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Charles Haddon Spurgeon 1

Our Daily Bread, May 18, 1992

Charles Haddon Spurgeon, known as "the prince of preachers," felt he delivered his sermon so poorly one Sunday that he was ashamed of himself. As he walked away from his church, the Metropolitan Tabernacle in London, he wondered how any good could come from that message. When he arrived home, he dropped to his knees and prayed, "Lord God, You can do something with nothing. Bless that poor sermon."

In the months that followed, 41 people said that they had decided to trust Christ as Saviour because of that "weak" message. The following Sunday, to make up for his previous "failure," Spurgeon had prepared a "great" sermon&md;but no one responded.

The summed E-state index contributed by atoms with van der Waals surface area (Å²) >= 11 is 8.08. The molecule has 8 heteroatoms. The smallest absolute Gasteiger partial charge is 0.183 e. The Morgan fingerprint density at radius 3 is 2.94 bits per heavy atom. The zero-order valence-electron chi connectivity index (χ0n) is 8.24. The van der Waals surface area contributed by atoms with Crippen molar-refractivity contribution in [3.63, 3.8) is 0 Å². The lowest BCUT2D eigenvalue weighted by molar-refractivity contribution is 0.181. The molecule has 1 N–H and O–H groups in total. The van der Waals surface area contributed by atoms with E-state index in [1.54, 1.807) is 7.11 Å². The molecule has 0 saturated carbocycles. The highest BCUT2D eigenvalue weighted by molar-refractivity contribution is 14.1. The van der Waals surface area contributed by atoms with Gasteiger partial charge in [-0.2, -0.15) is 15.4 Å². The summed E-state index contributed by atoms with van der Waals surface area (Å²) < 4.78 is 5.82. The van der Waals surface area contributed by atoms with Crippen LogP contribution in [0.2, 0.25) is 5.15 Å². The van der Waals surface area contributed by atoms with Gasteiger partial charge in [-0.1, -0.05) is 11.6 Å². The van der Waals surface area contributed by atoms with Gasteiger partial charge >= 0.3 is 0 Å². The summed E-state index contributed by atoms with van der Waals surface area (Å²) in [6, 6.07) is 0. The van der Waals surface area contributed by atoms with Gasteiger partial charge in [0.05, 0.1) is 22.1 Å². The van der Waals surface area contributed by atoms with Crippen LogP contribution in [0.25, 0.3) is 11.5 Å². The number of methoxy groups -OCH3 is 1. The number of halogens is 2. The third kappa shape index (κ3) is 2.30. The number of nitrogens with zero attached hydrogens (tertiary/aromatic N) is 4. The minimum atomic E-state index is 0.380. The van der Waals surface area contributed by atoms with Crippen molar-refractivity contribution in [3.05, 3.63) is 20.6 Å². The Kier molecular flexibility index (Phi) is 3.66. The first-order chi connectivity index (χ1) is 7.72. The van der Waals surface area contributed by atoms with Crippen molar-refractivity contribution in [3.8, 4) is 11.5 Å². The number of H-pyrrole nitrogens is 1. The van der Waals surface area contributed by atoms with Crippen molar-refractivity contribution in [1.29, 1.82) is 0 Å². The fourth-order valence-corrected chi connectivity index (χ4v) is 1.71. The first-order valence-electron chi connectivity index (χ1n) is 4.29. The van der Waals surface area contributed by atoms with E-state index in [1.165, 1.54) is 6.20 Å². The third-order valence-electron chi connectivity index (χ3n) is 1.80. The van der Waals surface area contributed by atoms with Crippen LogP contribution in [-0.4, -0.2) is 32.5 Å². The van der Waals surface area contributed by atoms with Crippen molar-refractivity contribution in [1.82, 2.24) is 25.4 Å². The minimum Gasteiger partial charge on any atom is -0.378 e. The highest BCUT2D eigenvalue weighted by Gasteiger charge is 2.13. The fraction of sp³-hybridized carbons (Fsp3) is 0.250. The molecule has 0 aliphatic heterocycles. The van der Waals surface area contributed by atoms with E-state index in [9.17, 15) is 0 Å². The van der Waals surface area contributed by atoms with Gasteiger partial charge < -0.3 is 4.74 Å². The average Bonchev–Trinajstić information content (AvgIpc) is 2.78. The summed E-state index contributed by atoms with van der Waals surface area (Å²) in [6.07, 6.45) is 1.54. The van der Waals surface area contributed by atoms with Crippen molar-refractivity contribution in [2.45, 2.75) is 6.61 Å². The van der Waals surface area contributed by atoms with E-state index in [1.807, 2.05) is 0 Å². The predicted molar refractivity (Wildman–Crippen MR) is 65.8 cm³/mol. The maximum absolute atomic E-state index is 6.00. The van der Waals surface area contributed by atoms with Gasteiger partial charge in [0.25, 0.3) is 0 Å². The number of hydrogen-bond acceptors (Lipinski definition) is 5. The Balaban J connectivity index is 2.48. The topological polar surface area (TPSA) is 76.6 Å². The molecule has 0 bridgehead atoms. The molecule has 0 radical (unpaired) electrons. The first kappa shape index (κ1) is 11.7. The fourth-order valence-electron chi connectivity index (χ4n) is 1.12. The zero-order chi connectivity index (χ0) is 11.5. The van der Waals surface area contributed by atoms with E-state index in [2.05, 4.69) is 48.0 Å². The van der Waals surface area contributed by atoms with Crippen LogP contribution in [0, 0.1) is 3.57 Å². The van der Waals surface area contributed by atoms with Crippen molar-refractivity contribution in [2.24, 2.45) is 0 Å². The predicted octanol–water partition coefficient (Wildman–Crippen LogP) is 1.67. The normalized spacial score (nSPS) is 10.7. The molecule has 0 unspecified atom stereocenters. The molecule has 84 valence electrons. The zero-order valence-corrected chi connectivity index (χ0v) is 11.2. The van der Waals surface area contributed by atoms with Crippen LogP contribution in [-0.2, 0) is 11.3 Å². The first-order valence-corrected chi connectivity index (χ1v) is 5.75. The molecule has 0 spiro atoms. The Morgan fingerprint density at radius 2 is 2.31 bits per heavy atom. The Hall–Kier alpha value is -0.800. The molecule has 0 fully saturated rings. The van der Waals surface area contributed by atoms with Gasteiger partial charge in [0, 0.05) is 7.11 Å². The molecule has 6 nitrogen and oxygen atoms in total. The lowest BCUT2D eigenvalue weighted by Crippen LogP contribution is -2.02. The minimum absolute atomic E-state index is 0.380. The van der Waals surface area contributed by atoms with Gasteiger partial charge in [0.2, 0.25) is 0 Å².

Spurgeon's experience underscores two important lessons for all who serve the Lord. First, we need the blessing of God on our efforts. Solomon said in Psalm 127:1, "Unless the Lord builds the house, they labor in vain who build it." And second, our weakness is an occasion for the working of God's power. The apostle Paul said, "I take pleasure in infirmities, in reproaches, in needs, in persecutions, in distresses, for Christ's sake. For when I am weak, then I am strong" (2 Cor. 12:10).